"If this were a true state of emergency, there would be immediate relief of resources that would directly target the front lines, in areas that are hardest hit. Imagine if this was a natural disaster: There would be immediate relief," she said.
Michael Fraser, the executive director of the Association of State and Territorial Health Officials, said the public health emergency declaration brought "visibility" to the issue at a national level, but "there hasn't been a new dollar" added to help aid in the fight.
"If this is really an emergency, we would have seen much more activity," said Fraser, whose group represents public health agencies and departments across the country.
When asked what actions the administration has taken since the declaration was made, the White House's Office of National Drug Control Policy provided a list of 30 actions
that the Trump Administration has taken to respond to the opioid crisis. Just four of these measures were enacted after the declaration, and even those were already on-going efforts.
Traditionally, the Office of National Drug Control Policy coordinates the White House's drug policies, but it has been without a permanent director since Trump came into office.
In fact, one of the actions
that the administration lists is $485 million in grants, funding
that was approved under the 21st Century Cures Act that was signed into law by President Barack Obama.
On January 10, Trump did sign a law that would give US Customs and Border Protection additional screening devices to better detect illicit drugs such as fentanyl that are being smuggled through the border. At the signing, the president said he actually had a solution to the crisis.
"There is an answer. I think I actually know the answer, but I'm not sure the country is ready for it yet," he said, before looking around at some of the lawmakers. "Does anybody know what I mean? I think so."
However, neither he nor the White House elaborated what that solution entailed.
Fraser said there isn't a knowledge barrier when it comes to dealing with the opioid crisis, but a resources barrier.
"We know what works," he said. "Do we know everything? Absolutely not. But, we would be a lot closer (to managing the crisis) if we were doing a lot more." And that "more" requires money.
However, Fraser says Congress has been complicit in not allocating resources. "Where is their attention? It was on tax reform."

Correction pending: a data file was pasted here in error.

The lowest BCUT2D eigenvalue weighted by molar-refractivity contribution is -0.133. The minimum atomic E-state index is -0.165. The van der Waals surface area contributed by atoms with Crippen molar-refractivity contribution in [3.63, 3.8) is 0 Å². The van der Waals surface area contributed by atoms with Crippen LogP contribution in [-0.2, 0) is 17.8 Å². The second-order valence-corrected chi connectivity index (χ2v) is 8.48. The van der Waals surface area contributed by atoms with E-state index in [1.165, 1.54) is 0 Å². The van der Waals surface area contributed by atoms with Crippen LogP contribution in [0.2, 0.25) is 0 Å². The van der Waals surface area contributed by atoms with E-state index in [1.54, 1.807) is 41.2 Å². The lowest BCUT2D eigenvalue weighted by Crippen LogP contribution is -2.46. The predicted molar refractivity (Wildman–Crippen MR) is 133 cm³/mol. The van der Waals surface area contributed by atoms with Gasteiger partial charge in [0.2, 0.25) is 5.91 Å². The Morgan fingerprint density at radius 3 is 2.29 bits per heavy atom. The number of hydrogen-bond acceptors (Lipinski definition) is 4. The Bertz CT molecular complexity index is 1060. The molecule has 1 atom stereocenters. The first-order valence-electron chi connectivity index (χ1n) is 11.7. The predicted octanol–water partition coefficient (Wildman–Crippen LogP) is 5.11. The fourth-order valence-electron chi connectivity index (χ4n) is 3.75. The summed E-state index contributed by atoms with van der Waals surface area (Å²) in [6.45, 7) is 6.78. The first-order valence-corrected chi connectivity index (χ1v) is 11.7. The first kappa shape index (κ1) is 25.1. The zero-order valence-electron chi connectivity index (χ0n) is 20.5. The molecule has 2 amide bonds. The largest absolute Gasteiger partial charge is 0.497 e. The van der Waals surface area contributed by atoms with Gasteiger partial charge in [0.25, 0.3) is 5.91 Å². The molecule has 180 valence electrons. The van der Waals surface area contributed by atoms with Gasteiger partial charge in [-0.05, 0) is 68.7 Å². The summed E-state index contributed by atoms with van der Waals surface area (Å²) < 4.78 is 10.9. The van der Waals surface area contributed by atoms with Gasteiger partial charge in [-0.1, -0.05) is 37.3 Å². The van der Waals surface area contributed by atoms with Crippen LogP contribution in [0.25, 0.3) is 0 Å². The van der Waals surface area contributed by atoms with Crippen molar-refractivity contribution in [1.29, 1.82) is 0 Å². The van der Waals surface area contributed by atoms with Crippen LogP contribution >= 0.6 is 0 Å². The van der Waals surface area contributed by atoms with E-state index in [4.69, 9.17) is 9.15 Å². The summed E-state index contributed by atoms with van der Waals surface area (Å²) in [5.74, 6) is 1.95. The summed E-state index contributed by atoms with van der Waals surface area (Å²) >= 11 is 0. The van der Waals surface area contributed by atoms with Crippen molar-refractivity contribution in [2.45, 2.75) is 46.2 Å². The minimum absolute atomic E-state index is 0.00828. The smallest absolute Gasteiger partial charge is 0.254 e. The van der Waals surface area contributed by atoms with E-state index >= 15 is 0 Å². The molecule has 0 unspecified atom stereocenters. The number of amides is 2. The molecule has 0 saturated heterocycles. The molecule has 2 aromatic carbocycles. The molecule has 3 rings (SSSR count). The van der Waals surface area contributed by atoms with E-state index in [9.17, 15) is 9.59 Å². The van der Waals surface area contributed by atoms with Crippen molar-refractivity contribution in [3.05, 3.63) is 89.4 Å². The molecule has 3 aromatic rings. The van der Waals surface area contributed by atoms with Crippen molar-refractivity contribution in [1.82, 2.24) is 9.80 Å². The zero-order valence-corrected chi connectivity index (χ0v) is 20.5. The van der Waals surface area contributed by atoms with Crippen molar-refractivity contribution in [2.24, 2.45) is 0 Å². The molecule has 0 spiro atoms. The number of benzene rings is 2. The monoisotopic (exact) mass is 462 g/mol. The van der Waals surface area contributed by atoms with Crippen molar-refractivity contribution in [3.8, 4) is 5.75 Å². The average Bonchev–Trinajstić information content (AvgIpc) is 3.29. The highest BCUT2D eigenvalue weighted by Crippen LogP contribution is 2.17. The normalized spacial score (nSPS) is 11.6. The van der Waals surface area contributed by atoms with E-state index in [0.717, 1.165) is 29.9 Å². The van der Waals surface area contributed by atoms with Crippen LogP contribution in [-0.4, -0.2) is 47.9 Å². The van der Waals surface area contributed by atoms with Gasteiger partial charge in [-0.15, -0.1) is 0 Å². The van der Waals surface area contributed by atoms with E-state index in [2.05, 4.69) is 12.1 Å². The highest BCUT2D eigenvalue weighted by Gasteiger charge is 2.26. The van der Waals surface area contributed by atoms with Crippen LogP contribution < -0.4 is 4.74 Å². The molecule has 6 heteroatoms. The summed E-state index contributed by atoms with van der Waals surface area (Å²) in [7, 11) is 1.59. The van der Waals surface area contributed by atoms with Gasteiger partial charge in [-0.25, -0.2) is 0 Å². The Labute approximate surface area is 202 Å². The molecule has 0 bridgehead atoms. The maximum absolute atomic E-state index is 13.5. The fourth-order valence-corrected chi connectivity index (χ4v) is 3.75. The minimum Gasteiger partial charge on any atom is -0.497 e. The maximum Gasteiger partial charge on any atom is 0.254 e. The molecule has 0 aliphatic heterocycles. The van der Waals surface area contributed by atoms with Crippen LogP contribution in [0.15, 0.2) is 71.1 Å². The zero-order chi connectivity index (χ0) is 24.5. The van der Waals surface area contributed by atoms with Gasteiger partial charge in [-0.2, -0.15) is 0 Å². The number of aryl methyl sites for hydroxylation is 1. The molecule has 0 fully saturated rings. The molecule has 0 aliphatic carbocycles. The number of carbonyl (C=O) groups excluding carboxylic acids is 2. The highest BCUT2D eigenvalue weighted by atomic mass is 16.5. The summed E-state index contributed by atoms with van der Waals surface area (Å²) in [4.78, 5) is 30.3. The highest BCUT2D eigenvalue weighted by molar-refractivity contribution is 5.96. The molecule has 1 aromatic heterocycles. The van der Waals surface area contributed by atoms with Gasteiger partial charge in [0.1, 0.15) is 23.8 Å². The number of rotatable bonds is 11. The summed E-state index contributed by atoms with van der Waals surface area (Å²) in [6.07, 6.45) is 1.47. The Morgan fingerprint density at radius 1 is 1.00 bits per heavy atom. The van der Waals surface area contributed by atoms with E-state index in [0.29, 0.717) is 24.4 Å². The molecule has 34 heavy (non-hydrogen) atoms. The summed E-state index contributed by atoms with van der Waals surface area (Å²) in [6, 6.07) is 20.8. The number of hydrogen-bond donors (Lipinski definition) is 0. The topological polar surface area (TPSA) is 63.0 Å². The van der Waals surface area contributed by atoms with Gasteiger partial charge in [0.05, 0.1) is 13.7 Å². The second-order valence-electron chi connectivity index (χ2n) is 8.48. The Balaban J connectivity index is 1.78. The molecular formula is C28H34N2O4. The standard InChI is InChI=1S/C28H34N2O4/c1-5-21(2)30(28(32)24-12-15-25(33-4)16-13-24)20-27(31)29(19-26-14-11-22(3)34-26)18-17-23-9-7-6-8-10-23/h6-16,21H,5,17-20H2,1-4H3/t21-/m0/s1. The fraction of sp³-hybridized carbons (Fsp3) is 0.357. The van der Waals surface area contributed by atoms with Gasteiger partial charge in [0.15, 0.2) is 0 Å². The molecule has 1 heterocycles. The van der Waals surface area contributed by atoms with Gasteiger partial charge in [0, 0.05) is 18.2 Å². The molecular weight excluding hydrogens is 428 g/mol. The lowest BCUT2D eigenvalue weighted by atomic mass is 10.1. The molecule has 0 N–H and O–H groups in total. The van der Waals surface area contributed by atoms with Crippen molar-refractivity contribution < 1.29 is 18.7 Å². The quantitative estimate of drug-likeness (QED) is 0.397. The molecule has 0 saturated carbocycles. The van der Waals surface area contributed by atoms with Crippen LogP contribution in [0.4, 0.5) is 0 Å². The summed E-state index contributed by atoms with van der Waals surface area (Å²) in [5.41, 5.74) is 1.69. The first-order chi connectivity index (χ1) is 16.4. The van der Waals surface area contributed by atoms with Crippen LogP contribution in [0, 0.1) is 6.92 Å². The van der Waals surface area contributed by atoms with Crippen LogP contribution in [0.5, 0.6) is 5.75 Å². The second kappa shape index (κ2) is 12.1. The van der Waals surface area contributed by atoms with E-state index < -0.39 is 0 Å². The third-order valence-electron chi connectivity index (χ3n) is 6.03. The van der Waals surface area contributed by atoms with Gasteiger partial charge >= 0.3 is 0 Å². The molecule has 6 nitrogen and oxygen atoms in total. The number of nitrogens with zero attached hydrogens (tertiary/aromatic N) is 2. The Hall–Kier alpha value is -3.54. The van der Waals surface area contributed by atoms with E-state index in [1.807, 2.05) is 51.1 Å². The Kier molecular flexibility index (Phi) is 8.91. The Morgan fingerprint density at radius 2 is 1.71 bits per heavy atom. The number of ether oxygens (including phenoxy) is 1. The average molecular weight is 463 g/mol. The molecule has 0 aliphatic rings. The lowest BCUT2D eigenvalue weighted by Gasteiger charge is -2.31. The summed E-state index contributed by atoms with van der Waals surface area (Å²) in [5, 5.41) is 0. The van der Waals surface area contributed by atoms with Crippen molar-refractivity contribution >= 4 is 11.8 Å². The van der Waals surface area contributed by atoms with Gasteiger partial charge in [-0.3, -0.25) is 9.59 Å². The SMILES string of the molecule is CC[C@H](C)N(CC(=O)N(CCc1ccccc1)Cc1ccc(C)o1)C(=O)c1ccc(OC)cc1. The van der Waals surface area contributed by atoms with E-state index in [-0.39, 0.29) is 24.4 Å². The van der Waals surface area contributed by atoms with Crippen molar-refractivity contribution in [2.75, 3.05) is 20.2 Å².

'Taken down by the enemy from within'
Madras, a professor of psychobiology at Harvard Medical School, said she was pleased the White House took the initiative to draw so much attention to the opioid epidemic and that it was good the government now has a key point person, in Kellyanne Conway, with daily access to the president.
"That is really a very significant issue, bringing the implementation directly into the White House, as opposed to having intra-agency meetings," she said. "Having been in government 10 years ago or so, I know how difficult it is to be able to generate change without having executive leadership behind you."
Kennedy said Trump never met individually with all of the commission members -- a fact confirmed by Madras. But Madras said because of Conway's constant presence, "we never felt we were not being listened to."
Madras said the Office of National Drug Control Policy would be following up on the recommendations over the next year and coming up with a list of what's been done on each recommendation. She said Conway "had taken the lead with regard to organizing all the various federal agencies mentioned and listed in the commission report." Madras also said she hoped the private sector, along with state and local agencies, would step up and adhere to the commission's recommendations.
"All in all, it's been a very positive experience," she said. "It has made a tremendous impact."
Asked about Kennedy's dire assessment, she applauded him for his "passion and depth he brings to the problem," but she stopped short of his critique, saying it was premature for her to comment until she sees how much money is allotted for the opioid crisis.
"What I feel very strongly about -- and this is something tearing at my heart -- is how partisan this whole issue is, with regard to taxes, with regard to budgets," Madras said. "I really think the opioid crisis shouldn't be bipartisan; it should be non-partisan."
"What we should do is come to the table -- everyone in an appropriations role -- and decide what it's going to cost to alleviate the problem."
Until then, Kennedy said he finds it distressing that the country's lawmakers seem oblivious to the crisis.
"We're going to be taken down by the enemy from within, and it's our inability to see the handwriting on the wall, to see the depths of despair and to know that we need a gut-check in our country to really understand what does this mean for us as a nation and what are we going to do to address it," he said. "We're in an existential crisis right now."